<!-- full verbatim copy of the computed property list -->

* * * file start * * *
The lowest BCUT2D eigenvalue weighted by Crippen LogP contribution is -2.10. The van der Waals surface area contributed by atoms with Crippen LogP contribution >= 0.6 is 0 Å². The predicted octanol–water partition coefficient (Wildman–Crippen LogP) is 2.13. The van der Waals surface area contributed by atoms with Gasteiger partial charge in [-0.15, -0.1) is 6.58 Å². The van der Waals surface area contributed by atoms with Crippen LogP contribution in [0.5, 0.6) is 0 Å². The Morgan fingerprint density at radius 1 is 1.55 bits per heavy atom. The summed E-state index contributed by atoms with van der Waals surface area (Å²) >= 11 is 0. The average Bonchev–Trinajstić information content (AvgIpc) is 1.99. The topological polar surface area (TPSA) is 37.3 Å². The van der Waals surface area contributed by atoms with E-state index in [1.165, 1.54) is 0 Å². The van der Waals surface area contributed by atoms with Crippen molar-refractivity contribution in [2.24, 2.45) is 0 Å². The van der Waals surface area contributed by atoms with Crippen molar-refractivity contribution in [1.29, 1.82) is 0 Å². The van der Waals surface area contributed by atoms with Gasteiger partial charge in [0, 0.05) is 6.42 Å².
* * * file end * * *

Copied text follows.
The lowest BCUT2D eigenvalue weighted by Crippen LogP contribution is -2.10. The van der Waals surface area contributed by atoms with Crippen LogP contribution >= 0.6 is 0 Å². The predicted octanol–water partition coefficient (Wildman–Crippen LogP) is 2.13. The van der Waals surface area contributed by atoms with Gasteiger partial charge in [-0.15, -0.1) is 6.58 Å². The van der Waals surface area contributed by atoms with Crippen LogP contribution in [0.5, 0.6) is 0 Å². The Morgan fingerprint density at radius 1 is 1.55 bits per heavy atom. The summed E-state index contributed by atoms with van der Waals surface area (Å²) >= 11 is 0. The average Bonchev–Trinajstić information content (AvgIpc) is 1.99. The topological polar surface area (TPSA) is 37.3 Å². The van der Waals surface area contributed by atoms with E-state index in [1.165, 1.54) is 0 Å². The van der Waals surface area contributed by atoms with Crippen molar-refractivity contribution in [2.24, 2.45) is 0 Å². The van der Waals surface area contributed by atoms with Crippen molar-refractivity contribution in [1.29, 1.82) is 0 Å². The van der Waals surface area contributed by atoms with Gasteiger partial charge in [0, 0.05) is 6.42 Å².